Organizations, businesses, and universities across the country have shifted the language that they use to describe Indigenous Peoples - largely in response to calls coming from within Indigenous Communities themselves. One of the most noteworthy debates surrounding this shift occurred in 2008 when Chiefs from the Anishinabek Nation campaigned against being called “Aboriginal.” According to Chief Patrick Madahbee of Aundeck Omni Kaning "Referring to ourselves as Anishinabek is the natural thing to do because that is who we are. We are not Indians, [N]atives, or [A]boriginal. We are, always have been and always will be Anishinabek."
This perspective is not a unique one. Often members of a Nation or Peoples prefer to be called by their self-chosen names, but respecting self-identification becomes complicated when naming a Canada-wide celebration – like National Indigenous History Month, for example. It poses a challenge because these country-wide celebrations need to be dedicated to all Indigenous Peoples in Canada. We can’t call it “Inuit History Month” or “Anishinabek History Month” because then the celebration would only recognize these specific communities. But at the same time, using “Indigenous” falls short in recognizing all Nations in a respectful way. So, what do we do?
Where does the word "Aboriginal" come from?
To break down the differences between using the “Aboriginal” instead of “Indigenous Peoples,” let's look at some etymology and see where the words we use come from.
As stated in an article posted by the CBC in 2014, the word “Aboriginal” is not only an English word but also has a curious etymological backstory. The “ab” in Aboriginal is a Latin prefix that means “away from” or “not,” so in that sense, Aboriginal can actually mean “not original” - not exactly what we’re trying to convey with the term.
Furthermore, by using one English word — Aboriginal — to describe a large and diverse group of people, we’re not fully recognizing the diversity within the Indigenous Communities in Canada. “Aboriginal” has been an umbrella term used by Canadians and Canadian institutions for convenience. It’s used to categorize all Indigenous Peoples from across Canada as one big homogenized group. ”Aboriginal” is an oversimplification that hides more meaning than it conveys. Just as one province differs from the next province, Indigenous Peoples and communities vary dramatically from coast to coast to coast in regards to culture, language, and traditions.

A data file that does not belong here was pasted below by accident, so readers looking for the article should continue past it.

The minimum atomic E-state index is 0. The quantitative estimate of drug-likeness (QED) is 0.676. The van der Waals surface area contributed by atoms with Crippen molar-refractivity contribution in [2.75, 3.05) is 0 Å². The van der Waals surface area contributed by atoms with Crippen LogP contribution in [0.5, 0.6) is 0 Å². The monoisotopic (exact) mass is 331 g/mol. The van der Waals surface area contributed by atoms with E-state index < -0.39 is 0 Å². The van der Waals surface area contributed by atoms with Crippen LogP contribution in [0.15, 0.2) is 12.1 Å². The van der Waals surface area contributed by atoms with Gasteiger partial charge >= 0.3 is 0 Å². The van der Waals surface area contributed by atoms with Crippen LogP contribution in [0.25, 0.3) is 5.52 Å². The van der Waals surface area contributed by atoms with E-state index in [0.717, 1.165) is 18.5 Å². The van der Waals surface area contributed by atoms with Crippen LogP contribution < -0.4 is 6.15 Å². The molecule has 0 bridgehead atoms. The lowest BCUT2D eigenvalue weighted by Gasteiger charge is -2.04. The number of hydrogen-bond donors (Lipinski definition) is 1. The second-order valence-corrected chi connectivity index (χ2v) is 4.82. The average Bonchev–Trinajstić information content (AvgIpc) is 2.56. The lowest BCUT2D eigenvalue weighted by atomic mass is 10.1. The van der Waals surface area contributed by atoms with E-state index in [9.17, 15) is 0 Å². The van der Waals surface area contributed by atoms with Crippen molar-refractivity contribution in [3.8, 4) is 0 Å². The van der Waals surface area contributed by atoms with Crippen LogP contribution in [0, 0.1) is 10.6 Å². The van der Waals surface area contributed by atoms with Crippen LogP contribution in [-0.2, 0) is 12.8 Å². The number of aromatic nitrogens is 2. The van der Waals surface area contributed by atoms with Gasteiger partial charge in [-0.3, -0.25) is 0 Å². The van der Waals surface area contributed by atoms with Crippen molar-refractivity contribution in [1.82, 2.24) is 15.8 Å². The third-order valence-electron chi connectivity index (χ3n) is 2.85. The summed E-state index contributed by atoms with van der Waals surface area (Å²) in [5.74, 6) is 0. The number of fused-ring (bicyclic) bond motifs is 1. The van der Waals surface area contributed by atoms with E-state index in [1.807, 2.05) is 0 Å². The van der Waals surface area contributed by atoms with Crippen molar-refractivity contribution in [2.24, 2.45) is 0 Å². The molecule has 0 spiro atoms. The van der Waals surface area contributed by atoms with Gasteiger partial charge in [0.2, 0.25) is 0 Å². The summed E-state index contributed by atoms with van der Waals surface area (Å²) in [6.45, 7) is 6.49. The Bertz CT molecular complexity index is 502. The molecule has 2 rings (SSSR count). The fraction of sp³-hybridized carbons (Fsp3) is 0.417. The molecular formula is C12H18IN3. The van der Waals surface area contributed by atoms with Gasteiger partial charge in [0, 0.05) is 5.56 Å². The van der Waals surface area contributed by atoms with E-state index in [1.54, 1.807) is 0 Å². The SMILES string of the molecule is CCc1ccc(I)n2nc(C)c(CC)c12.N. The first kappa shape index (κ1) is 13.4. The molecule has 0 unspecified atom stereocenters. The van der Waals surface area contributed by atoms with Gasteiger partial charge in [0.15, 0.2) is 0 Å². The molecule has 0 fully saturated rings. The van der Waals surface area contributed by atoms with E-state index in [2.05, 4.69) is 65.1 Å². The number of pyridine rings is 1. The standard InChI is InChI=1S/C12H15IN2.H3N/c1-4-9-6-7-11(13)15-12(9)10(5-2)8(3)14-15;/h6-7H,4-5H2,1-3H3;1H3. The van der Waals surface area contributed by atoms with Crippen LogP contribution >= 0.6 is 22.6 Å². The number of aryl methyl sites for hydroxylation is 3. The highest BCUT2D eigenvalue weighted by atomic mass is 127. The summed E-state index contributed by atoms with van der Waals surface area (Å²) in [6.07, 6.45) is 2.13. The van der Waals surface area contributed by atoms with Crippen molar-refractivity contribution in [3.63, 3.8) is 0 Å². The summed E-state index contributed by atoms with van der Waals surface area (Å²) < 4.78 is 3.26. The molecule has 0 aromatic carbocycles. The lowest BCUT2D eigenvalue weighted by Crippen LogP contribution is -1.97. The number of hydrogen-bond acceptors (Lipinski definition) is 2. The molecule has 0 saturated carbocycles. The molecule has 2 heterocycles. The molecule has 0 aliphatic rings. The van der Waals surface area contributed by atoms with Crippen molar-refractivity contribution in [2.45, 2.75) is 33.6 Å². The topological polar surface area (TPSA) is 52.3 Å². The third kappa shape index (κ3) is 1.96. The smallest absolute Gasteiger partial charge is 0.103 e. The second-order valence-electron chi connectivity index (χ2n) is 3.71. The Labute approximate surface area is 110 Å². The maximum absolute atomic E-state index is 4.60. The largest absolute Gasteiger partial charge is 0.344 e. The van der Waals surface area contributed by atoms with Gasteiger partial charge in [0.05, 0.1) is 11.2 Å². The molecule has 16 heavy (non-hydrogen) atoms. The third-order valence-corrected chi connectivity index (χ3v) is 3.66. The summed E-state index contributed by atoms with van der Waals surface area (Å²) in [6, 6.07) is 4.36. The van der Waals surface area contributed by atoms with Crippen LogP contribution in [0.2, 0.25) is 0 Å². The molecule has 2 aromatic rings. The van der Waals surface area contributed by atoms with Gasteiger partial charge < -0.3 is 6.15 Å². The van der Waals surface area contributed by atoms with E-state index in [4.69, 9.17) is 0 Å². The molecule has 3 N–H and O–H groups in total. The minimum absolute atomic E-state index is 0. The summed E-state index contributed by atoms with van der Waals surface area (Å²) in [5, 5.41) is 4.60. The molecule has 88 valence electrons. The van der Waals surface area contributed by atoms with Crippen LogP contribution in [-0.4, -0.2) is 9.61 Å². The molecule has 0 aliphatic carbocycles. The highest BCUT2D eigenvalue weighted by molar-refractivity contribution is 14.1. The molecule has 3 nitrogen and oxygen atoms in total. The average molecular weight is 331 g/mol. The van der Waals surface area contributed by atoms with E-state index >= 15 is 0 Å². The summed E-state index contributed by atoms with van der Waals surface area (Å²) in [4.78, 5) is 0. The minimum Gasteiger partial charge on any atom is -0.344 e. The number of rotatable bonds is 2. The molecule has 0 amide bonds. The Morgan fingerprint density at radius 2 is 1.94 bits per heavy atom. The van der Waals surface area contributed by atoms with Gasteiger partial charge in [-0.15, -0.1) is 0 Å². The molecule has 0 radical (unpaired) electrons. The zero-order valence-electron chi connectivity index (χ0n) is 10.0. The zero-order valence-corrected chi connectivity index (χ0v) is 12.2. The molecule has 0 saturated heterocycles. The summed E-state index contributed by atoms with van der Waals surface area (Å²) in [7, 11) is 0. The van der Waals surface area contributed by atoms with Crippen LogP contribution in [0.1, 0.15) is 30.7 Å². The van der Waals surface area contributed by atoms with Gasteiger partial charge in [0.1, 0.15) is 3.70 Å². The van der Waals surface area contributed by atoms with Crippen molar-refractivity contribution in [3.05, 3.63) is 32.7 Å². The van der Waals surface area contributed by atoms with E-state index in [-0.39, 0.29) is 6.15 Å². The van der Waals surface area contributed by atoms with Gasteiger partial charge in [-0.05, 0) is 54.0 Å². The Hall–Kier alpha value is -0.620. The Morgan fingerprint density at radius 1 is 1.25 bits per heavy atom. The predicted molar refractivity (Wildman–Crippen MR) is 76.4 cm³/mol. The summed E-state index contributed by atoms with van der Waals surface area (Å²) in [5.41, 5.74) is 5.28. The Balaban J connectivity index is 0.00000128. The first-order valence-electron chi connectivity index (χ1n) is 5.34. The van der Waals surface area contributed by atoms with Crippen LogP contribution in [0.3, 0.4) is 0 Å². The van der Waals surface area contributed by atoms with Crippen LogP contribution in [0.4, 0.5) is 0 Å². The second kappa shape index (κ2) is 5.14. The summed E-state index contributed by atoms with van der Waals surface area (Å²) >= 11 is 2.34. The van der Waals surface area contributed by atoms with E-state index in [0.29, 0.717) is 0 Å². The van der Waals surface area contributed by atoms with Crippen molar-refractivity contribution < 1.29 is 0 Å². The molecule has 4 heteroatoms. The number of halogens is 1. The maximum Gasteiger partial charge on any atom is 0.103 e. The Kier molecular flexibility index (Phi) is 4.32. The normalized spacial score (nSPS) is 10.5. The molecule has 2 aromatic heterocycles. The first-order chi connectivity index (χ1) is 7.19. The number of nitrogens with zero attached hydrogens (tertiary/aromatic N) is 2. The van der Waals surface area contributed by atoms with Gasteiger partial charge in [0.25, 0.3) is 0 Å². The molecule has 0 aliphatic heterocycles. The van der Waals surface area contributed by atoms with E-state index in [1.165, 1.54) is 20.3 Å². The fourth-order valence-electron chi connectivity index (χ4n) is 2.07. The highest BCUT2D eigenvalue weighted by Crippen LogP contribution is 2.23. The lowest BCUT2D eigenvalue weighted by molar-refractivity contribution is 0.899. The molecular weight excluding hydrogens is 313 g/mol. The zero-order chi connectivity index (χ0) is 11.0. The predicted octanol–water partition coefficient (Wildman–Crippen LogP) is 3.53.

Rather than relying on the language of the past, we at Animikii chose to follow international standards and replace the word “Aboriginal” with “Indigenous.” We think this phrasing is better aligned with the experiences and understanding of Indigenous Peoples in Canada, as well as the international community.
A Shift in Language
Several national organizations in Canada are changing their names from “Aboriginal” to “Indigenous.” Most notable was the change of Aboriginal Affairs and Northern Development Canada (AANDC) to Indigenous and Northern Affairs Canada (INAC) in 2015, which then split into Indigenous Services Canada and Crown-Indigenous Relations and Northern Development Canada in 2017. International organizations like the United Nations (UN) have used the term “Indigenous'' for many years to refer to Indigenous communities across the globe. Through the UN Declaration on the Rights of Indigenous Peoples, along with the International Labour Organizations’ Indigenous and Tribal Peoples Convention 169, “Indigenous” has become the global standard in terminology.
While “Indigenous Peoples” is still an English phrase that attempts to encompass Indigenous Peoples across the globe, it succeeds in many ways that “Aboriginal” does not.
First, by including “Peoples” after “Indigenous” it recognizes that there is more than just one group of Indigenous individuals. We’re not a monolith community, we’re a collective made up of many separate, sovereign, unique, and wonderful Nations.
Second, the etymological meaning of this term is internally consistent. Indigenous comes from the Latin word indigena, which means “sprung from the land; native.” Therefore, using “Indigenous” over “Aboriginal” reinforces land claims and encourages territory acknowledgements, a practice which links Indigenous Peoples to their land and respects their claims over it.
However, we recognize that “Indigenous Peoples” is not a perfect term. It’s still an umbrella term for a large group of people and it should only be used in situations where you are addressing all Indigenous groups as a collective. If possible, you should always use Nation-specific terms, particularly for territory acknowledgments. For example, if you are on Musqueam territory, you should acknowledge the Musqueam people of the Coast Salish Nations.
As we prepare to recognize and celebrate the numerous accomplishments and efforts of Indigenous Peoples and Indigenous individuals here in Canada, we at Animikii want to think critically about the language we use. Language is important and it frames the ways in which we think about the world. By intentionally calling out the antiquated language, we hope to encourage more Canadians to consider the ways in which they think about Indigenous Peoples in this country.